Interleukin-33 in Asthma: How Big of a Role Does It Play?
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- Borish, L. & Steinke, J.W. Curr Allergy Asthma Rep (2011) 11: 7. doi:10.1007/s11882-010-0153-8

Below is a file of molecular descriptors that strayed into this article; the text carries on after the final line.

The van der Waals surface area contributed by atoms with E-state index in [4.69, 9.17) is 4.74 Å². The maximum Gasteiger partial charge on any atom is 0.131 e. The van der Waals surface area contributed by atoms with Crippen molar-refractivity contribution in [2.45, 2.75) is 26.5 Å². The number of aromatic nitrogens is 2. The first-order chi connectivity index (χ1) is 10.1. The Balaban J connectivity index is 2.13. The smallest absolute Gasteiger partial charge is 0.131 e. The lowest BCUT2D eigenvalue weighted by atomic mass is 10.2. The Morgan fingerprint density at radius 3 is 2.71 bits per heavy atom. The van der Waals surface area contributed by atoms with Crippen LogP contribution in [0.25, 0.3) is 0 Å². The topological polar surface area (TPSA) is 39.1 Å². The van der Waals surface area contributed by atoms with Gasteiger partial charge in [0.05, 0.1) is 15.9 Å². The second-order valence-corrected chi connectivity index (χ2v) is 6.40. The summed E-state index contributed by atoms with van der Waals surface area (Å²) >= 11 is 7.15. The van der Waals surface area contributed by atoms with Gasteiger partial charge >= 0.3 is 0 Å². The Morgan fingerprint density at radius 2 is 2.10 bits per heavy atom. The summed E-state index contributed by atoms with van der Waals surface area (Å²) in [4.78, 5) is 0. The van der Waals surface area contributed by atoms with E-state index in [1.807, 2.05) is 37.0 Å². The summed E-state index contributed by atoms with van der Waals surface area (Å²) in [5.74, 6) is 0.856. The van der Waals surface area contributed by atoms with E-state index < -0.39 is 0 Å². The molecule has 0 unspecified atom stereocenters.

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In complex disorders such as asthma and allergic disease, the goal for developing disease-modifying biotherapeutics is to find a target that is a central instigator of immunologic activity. Interleukin (IL)-33 seems to be such a molecule, as it is one of the earliest-released signaling molecules following epithelial damage and can orchestrate the recruitment and activation of the cells responsible for disease. Unregulated IL-33 activity leads to activation of T-helper type 2 cells, mast cells, dendritic cells, eosinophils, and basophils, ultimately leading to increased expression of cytokines and chemokines that define the disease. As such, IL-33 is an attractive candidate for therapeutic intervention with the goal of ameliorating disease. This review focuses on the role of IL-33 in promoting and maintaining the asthma phenotype.